Beginning somewhere around 1908 and ending about 1923, College Smokers became a favorite tradition on campus. Each year, a smoker prepared and performed by members of each class took place. In addition, smaller Smokers would be held each year by such groups as the junior and senior classes, and possibly other college organizations. Students greatly anticipated the yearly programs, and after the performances, they would receive review and sometimes criticism for weeks afterwards.
Held in Jesup Hall, the Smoker program usually offered an assortment of performed entertainments, a menu of food and dessert, and trays of cigarettes. If a student was lucky, he could sometimes get his hands on one of the cigars, usually reserved for the faculty. The various entertainments normally included a play, songs, and short sketches considered at the time to be humorous and fun. The entertainment normally made use of vulgar and offensive humor.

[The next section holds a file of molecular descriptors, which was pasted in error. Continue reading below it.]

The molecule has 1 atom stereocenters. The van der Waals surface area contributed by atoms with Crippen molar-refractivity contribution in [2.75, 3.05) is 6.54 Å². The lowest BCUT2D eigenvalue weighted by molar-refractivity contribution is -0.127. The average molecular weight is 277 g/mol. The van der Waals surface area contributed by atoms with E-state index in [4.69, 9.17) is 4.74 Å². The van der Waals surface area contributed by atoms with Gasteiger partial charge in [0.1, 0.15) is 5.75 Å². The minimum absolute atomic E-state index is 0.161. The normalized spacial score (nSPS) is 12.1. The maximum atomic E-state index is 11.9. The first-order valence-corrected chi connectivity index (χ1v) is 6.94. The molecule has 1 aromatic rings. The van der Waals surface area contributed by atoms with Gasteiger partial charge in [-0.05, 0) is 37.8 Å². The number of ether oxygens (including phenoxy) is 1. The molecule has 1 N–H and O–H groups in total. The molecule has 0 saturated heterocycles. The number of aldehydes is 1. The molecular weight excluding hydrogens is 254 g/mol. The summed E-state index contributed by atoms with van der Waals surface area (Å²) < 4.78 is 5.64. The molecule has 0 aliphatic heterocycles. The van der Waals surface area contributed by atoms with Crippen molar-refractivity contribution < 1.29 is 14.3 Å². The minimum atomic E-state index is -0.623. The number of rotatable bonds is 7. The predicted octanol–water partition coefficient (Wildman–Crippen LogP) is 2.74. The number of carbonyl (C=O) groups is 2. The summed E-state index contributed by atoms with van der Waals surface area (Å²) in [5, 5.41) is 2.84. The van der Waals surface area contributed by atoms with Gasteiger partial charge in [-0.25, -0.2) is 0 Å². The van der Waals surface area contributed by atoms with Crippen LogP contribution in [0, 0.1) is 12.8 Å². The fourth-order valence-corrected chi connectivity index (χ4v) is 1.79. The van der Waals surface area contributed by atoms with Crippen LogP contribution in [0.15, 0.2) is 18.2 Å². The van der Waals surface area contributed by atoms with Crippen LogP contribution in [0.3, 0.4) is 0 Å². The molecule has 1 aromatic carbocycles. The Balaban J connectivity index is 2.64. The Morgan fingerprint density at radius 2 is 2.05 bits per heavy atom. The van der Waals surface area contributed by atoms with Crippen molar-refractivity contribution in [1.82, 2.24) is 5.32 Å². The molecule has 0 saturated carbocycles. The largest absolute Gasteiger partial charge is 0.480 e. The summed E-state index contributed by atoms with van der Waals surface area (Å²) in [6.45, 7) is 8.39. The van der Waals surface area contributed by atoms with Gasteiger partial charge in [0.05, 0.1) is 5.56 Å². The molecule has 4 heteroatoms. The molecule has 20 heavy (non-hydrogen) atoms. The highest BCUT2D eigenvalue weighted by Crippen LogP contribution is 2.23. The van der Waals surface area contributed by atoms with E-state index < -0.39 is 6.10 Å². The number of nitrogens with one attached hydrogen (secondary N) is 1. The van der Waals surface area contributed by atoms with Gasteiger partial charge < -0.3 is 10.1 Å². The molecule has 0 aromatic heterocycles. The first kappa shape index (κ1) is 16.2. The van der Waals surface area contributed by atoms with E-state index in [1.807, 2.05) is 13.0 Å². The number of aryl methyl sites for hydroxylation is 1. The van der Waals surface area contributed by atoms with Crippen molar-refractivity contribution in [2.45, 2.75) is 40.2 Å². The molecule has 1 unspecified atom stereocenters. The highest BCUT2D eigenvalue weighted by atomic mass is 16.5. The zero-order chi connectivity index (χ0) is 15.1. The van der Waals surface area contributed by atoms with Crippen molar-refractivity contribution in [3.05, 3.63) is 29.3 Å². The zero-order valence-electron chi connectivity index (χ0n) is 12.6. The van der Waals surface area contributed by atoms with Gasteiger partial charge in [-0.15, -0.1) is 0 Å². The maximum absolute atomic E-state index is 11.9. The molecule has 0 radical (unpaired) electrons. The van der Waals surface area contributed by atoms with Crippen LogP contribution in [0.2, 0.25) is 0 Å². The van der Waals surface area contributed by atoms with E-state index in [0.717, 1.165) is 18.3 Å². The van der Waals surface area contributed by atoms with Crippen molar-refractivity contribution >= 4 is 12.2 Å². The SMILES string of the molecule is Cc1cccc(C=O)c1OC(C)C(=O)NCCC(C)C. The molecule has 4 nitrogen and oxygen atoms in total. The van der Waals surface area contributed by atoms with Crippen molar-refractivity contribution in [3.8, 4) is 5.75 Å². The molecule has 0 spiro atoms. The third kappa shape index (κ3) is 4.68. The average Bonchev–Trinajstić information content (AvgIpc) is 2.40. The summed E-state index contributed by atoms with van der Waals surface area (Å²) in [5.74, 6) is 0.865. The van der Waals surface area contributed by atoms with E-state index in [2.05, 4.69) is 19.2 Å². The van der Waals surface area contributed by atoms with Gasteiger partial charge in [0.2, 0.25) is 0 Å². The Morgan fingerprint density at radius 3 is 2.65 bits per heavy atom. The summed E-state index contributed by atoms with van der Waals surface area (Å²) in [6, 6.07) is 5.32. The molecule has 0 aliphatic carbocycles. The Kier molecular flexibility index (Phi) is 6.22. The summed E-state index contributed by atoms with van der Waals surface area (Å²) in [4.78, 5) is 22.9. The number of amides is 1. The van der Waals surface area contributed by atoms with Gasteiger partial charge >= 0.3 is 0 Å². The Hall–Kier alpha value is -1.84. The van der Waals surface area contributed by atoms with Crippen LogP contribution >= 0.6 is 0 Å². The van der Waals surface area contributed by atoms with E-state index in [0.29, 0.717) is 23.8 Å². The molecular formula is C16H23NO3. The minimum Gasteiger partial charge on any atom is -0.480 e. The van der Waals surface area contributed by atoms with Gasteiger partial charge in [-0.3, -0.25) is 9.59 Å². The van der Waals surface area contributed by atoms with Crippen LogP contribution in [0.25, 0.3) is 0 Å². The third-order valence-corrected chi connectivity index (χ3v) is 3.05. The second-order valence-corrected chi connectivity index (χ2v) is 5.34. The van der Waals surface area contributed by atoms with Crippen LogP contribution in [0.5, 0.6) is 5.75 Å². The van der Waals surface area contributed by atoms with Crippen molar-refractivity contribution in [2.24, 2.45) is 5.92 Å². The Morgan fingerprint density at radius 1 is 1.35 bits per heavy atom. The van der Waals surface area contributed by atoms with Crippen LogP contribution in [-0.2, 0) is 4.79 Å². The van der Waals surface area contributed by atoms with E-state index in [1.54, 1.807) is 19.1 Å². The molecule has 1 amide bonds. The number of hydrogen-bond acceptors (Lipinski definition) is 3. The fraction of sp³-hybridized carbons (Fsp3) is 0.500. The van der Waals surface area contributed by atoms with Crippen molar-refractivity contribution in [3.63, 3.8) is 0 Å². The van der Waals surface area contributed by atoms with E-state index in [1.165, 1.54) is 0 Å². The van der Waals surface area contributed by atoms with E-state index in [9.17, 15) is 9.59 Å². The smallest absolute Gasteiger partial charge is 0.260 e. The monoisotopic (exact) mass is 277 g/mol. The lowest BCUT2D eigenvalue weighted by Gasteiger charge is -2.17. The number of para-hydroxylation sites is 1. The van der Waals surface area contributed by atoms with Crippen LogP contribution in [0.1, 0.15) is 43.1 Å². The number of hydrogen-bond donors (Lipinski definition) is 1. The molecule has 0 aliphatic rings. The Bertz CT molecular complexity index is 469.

Some Smoker Committees consciously tried to clean up their scripts in an attempt to provide less vulgar humor. In 1922, the Smoker Committee succeeded in producing a wildly entertaining yet clean program, entitled ‘Vanity Fair’. One writer for the Williams Record stated that “Vanity Fair proved rather conclusively that a Smoker does not have to be vulgar to be successful. The whole-hearted praise which has been accorded Vanity Fair shows that original and unique features, good music, well sung, and a chorus which is really clever, are better liked than mere suggestiveness.”
(revised S. Kennick Brown)